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Old 04-10-2010, 12:13   #13
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Many thanks for all the replies.
I will give the electric pump some thought. It may be a better solution.
No one has commented on a problem priming the filter from the outlet rather than the inlet so I assume this seems feasible.
Thanks again for the posts but any further opinions or thoughts would be welcome
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Old 04-10-2010, 12:45   #14
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... No one has commented on a problem priming the filter from the outlet rather than the inlet so I assume this seems feasible.
Thanks again for the posts but any further opinions or thoughts would be welcome
Oops, I missed that.

The filter being primed should be filled only through the inlet ports ...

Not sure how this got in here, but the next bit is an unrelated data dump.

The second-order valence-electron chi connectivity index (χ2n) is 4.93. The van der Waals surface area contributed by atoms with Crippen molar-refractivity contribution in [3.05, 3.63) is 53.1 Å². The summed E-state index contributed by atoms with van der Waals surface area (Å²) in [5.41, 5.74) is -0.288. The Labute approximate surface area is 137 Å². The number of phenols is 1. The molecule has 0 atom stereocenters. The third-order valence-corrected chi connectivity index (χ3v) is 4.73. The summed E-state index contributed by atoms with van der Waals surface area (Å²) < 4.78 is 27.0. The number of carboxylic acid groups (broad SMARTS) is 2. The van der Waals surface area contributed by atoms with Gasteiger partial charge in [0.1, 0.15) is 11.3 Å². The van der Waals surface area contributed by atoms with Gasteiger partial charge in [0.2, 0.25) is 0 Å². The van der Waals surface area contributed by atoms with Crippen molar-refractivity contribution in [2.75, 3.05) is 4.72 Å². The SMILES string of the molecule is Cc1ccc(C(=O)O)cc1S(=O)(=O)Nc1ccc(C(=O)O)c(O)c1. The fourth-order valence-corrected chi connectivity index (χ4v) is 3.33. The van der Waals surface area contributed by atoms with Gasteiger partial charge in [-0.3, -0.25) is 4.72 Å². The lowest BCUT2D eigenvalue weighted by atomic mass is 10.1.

Modern Diesel Technology: Diesel Engines - Google Books
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Old 04-10-2010, 13:31   #15
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Oops, I missed that.

The filter being primed should be filled only through the inlet ports ...
Modern Diesel Technology: Diesel Engines - Google Books
Thanks Gord.
That would indicate my idea of reducing the connections and complication in the main engine fuel line will not work.
Does the book explain why?
The only concern I can see is the problem of introducing unfiltered fuel, but in my system the fuel used to prime via the outlet has already passed through the Raycor 500 filter, which would remove this concern.